Washington - With backing of pro-Israel activists on Capitol Hill, lawmakers are pushing to pass a resolution hailing Israel’s control over all of Jerusalem.
The resolution, which makes no mention of East Jerusalem being a possible capital of a future Palestinian state, drew criticism from dovish Jewish activists who argued that it does not reflect the changes on the ground, or the willingness of most Israelis to see the city serve as capital for both their country and a Palestinian state.
The measure — introduced by Rep. Tom Lantos of California, Democratic chair of the House Foreign Relations Committee, and by Rep. Ileana Ros-Lehtinen of Florida, the committee’s ranking Republican — “commends Israel for its administration of the undivided city of Jerusalem for the past 40 years, during which Israel has respected the rights of all religious groups.” It also congratulates Israel for defeating its enemies during the war, and calls on the president to move the American Embassy in Israel to Jerusalem, in accordance with the Jerusalem Embassy Act of 1995.
Both Bill Clinton and the elder George Bush repeatedly signed waivers delaying the relocation of the embassy to Jerusalem from Tel Aviv when each held the office of president. The waivers are issued routinely every six months, and according to American sources, no change should be expected before the final status of Jerusalem is settled.
The resolution was marked up by the House Foreign Affairs Committee last week and is expected to be brought to the House floor June 5, the day marking 40 years since the 1967 war. A similar resolution will be introduced in the Senate by Democratic Senator Joe Biden of Delaware. The American Israel Public Affairs Committee is lobbying members of Congress to support the resolution, which is similar in language to a version that passed 10 years ago in both chambers.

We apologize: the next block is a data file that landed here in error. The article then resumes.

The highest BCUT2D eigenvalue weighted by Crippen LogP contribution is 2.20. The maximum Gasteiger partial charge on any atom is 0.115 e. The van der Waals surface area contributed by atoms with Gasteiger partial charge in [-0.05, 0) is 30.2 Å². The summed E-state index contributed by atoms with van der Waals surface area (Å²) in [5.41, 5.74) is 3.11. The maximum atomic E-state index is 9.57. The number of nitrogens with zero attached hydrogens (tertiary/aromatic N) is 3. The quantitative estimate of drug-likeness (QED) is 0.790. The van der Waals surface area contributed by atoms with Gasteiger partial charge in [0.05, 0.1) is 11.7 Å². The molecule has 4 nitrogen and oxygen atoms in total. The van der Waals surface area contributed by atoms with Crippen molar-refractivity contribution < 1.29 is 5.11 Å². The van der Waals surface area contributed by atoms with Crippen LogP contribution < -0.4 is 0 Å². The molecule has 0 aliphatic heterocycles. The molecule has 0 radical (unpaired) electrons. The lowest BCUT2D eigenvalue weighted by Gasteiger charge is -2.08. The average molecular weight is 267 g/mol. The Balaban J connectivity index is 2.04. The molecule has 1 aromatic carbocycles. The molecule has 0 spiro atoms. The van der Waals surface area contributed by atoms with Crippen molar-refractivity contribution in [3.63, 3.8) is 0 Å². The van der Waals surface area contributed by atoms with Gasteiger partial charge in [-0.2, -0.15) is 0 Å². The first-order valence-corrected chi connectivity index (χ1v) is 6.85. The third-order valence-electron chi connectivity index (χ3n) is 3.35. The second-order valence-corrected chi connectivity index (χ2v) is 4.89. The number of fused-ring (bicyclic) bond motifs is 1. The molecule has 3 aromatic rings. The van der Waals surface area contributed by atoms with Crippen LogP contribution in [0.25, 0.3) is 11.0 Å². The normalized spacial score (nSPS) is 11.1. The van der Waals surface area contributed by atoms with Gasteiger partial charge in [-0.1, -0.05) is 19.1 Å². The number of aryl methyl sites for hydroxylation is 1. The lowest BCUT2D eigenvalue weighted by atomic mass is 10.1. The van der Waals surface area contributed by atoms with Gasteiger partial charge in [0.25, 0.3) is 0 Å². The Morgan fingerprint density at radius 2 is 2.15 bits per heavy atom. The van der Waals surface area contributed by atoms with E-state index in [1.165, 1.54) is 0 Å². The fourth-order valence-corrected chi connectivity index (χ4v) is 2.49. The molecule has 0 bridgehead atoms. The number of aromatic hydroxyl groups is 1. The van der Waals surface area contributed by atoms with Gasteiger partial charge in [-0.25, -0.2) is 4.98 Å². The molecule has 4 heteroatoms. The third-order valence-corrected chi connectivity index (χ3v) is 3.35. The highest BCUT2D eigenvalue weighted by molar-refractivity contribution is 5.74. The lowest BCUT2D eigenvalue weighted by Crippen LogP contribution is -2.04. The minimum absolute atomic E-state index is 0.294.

No Jewish groups have lobbied against the resolution, but liberal Jewish activists have voiced some concerns.
M.J. Rosenberg is the director of the Israel Policy Forum, a group that advocates stepped-up American diplomacy in pursuit of a two-state solution. Rosenberg said that the resolution was “pointless,” since it fails to address the realities on the ground and the changes in Israeli public opinion regarding the future of Jerusalem. “Can you imagine the Knesset passing this?” Rosenberg asked in his weekly column distributed by IPF. “Of course not.” Another Jewish activist said that Aipac is “forcing” the resolution.
While Congress will be marking the 40th anniversary of the Six Day War with the strong pro-Israel resolution, supporters of the Palestinian cause will be taking to the streets of Washington on June 10 to protest Israeli occupation of the West Bank. The demonstration, organized by both the US Campaign to End Israeli Occupation and United for Peace & Justice, will feature, among others, Cindy and Craig Corrie, whose daughter Rachel was killed by an Israeli military bulldozer during a protest against house demolitions in Gaza.
Organizers of the demonstration have called on participants to avoid using any anti-Jewish language during the protest, arguing that their opponents will try to make it appear as if there is an antisemitic motivation behind the demonstration. “We therefore request that signs and slogans go the extra mile in respecting people of all religions, and not appear to deny the dignity of or call for violence against any group or community,” organizers stressed in their message to participants.
Pro-Palestinian activists will conclude the events with a day of lobbying on Capitol Hill.
Nathan Guttman staff writer, is the Forward’s Washington bureau chief. He joined the staff in 2006 after serving for five years as Washington correspondent for the Israeli dailies Ha’aretz and The Jerusalem Post. In Israel, he was the features editor for Ha’aretz and chief editor of Channel 1 TV evening news. He was born in Canada and grew up in Israel. He is a graduate of the Hebrew University of Jerusalem. Contact Nathan at email@example.com, or follow him on Twitter @nathanguttman